No, not the slim shady, just me, your fearless foodie writer. Back from my Italian adventures and eager to hit the keyboard. I’ll spend a few minutes sharing about my trip and then we can get back to business. And how can I not thank the tireless efforts of my fabulous guest blogger Dan Doern? Was he great, or what? If you didn’t get a chance you should check out some of his inventive recipes, like roasted edamame, or breakfast pizza. I hope Dan will continue to contribute to the blog.
The trip was great: lots of carbs and vino were consumed, few churches were visited, and I honestly didn’t hit the pots and pans once. I visited friends in the Alps, and then spent the rest of the trip at the Tuscan seaside. We took advantage of Italy’s love of children to bless restaurant owners and casual diners with our son’s vivacious presence at mealtimes, dinner included. And when we dined at home, it was a simple preparation, more assembly than anything else. This picture of Sam reaching on his tippy toes for freshly baked focaccia sums it up.
I took advantage of the delicious, locally grown, seasonal fruits with daily pit stops at the nearby fruit stand to stock up on peaches, plums (from green to fuschia to purple) like these,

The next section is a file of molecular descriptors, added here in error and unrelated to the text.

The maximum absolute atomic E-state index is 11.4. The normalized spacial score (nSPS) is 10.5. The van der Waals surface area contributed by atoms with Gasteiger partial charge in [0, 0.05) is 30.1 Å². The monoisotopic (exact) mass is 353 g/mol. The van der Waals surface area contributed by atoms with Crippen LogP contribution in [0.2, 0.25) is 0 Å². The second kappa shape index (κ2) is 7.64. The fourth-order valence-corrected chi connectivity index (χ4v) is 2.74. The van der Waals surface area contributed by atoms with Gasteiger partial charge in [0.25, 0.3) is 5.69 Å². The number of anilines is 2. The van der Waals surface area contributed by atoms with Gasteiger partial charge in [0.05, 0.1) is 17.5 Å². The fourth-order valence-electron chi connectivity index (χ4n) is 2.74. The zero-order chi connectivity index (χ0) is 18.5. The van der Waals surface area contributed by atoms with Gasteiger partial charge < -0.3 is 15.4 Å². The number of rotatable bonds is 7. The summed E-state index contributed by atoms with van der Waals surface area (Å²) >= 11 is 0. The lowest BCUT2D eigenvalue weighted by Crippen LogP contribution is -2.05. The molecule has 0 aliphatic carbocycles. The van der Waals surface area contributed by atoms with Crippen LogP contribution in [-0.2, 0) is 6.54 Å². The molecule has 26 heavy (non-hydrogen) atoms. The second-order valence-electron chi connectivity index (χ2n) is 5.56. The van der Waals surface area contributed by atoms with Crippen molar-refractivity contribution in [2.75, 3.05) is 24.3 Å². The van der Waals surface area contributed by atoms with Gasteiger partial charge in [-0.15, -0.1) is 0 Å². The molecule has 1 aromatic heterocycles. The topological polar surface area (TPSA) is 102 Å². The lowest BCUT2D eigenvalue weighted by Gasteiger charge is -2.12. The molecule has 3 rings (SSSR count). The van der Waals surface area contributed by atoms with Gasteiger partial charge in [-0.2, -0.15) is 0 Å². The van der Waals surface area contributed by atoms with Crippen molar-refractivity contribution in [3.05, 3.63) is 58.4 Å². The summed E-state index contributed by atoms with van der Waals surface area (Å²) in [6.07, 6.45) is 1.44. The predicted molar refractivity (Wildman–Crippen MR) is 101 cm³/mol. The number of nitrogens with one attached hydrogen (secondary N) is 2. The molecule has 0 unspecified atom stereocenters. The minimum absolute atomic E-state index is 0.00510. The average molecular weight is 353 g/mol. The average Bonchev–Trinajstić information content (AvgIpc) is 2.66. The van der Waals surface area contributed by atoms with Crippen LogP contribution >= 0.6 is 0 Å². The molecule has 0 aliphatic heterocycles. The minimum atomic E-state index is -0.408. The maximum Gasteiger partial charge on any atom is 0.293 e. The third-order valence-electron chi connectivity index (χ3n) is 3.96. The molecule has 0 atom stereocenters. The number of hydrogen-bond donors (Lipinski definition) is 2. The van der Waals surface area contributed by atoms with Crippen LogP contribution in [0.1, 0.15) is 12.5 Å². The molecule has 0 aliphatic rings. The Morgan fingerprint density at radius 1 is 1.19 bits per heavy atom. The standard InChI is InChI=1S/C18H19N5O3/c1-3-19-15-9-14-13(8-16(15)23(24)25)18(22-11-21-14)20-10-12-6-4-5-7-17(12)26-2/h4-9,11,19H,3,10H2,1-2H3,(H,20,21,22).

grapes and tomatoes of every color, size and variety. And also made daily pilgrimages to local bakeries and focaccerie.
For lunch there was usually bruschetta (or crostini, a local version), insalata caprese, freshly baked focaccia and an assortment of local cheeses like pecorino and thoughtfully prepared meats and salamis. We did have pasta at home a few times, but only in it’s simplest form. I prepared some store-bought hand-made ravioli on a few occasions, drizzled with olive oil and grated parmigiano. But I don’t really count that as hitting the pots and pans. No sauces were cooked, no ovens were heated, and no recipes were used on this trip. And that was just fine.
So, stay tuned for more recipes and musings from yours truly. And let’s give it up for Dan – woot woot!